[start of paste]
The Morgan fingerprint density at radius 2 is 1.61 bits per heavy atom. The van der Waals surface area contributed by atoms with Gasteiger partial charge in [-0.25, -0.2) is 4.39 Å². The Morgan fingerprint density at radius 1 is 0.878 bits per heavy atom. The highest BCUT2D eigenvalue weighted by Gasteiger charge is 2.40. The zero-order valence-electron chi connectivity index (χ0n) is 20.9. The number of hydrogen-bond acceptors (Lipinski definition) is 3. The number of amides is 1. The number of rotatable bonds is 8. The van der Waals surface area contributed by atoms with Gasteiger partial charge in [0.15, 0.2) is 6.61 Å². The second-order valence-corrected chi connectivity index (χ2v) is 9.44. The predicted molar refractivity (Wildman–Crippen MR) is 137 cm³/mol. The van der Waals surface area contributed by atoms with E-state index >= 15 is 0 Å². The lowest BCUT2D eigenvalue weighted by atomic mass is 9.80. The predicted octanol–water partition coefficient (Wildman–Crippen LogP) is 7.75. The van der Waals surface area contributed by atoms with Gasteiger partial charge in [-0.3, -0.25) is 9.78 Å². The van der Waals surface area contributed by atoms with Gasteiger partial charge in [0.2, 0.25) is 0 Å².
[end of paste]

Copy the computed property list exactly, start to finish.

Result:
The Morgan fingerprint density at radius 2 is 1.61 bits per heavy atom. The van der Waals surface area contributed by atoms with Gasteiger partial charge in [-0.25, -0.2) is 4.39 Å². The Morgan fingerprint density at radius 1 is 0.878 bits per heavy atom. The highest BCUT2D eigenvalue weighted by Gasteiger charge is 2.40. The zero-order valence-electron chi connectivity index (χ0n) is 20.9. The number of hydrogen-bond acceptors (Lipinski definition) is 3. The number of amides is 1. The number of rotatable bonds is 8. The van der Waals surface area contributed by atoms with Gasteiger partial charge in [0.15, 0.2) is 6.61 Å². The second-order valence-corrected chi connectivity index (χ2v) is 9.44. The predicted molar refractivity (Wildman–Crippen MR) is 137 cm³/mol. The van der Waals surface area contributed by atoms with E-state index >= 15 is 0 Å². The lowest BCUT2D eigenvalue weighted by atomic mass is 9.80. The predicted octanol–water partition coefficient (Wildman–Crippen LogP) is 7.75. The van der Waals surface area contributed by atoms with Gasteiger partial charge in [-0.3, -0.25) is 9.78 Å². The van der Waals surface area contributed by atoms with Gasteiger partial charge in [0.2, 0.25) is 0 Å².